How Foreign-Born Children of American Citizens Can Prove or Obtain U.S. Nationality

Whether from an overseas consulate or the immigration authorities in the U.S., you should be able to obtain proof of your acquired or derived U.S. citizenship.

Whether from an overseas consulate or the immigration authorities in the U.S., you should be able to obtain proof of your acquired or derived U.S. citizenship.

There are several instances in which you might need proof of U.S. citizenship, such as to apply for a U.S. passport or a job with the federal government. U.S. citizens who were born in the U.S. can do this easily, using a copy of their birth certificate. People who gained citizenship by applying and passing an exam after holding a green card will be able to present a naturalization certificate. (For general information on how the majority of American citizens handle this matter, see Obtaining Proof of U.S. Citizenship.)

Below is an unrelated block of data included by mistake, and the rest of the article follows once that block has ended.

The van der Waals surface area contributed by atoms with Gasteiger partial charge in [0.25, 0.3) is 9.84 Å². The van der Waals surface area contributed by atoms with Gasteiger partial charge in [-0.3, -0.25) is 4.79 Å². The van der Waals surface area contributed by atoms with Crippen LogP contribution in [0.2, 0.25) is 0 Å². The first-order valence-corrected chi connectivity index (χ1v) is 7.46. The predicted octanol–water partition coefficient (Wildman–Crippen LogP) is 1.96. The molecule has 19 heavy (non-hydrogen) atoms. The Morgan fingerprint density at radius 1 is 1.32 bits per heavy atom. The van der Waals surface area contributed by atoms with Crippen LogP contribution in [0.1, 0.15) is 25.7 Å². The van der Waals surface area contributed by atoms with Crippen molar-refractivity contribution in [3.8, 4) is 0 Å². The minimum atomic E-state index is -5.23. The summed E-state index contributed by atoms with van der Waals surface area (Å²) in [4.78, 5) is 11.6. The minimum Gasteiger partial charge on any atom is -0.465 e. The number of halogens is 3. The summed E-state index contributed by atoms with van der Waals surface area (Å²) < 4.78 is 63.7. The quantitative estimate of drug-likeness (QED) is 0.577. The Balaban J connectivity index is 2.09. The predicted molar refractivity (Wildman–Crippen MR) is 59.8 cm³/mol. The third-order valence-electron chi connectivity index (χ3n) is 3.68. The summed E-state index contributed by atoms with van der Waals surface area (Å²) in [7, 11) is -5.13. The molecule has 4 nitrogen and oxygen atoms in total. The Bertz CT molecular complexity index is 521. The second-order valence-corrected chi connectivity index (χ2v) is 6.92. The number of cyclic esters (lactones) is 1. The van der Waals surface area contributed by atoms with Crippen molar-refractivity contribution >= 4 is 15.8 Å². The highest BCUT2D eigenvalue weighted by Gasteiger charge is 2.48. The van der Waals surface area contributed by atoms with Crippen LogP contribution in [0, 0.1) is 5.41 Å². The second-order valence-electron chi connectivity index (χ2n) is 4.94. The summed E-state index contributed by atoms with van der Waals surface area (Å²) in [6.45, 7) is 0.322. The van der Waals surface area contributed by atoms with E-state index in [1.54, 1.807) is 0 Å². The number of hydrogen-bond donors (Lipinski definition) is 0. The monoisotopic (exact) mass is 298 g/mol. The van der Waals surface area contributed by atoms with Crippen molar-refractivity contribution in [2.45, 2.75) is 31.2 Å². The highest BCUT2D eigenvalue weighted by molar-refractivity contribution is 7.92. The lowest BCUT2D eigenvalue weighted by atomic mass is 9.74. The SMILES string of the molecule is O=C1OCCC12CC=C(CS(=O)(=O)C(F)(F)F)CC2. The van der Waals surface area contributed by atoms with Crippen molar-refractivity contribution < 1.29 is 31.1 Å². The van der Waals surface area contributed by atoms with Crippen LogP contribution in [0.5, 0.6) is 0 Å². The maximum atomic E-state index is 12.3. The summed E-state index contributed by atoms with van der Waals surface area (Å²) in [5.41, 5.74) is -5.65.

But if you were born abroad to a U.S. citizen parent or parents, it’s not quite so simple. Still, there are ways you can apply for proof of U.S. citizenship. There is also a stream-lined way to obtain U.S. citizenship if you were not eligible to acquire citizenship from your U.S. citizen parent(s) at the time of your birth or if your parent became a U.S. citizen after your birth but before your 18th birthday.

This article will explain the various ways U.S. citizens born abroad can prove their citizenship and how some minor children and adults can obtain U.S. citizenship if they were not eligible for “automatic” U.S. citizenship at birth.

How American Parents Can Obtain Proof of U.S. Citizenship for Children Born Abroad

If you and/or your child’s other parent were U.S. citizens and had spent enough time within the U.S. to meet the applicable residency requirements by the time of your child’s birth, you can apply for a Consular Report of Birth Abroad (CRBA) at your local U.S. embassy or consulate.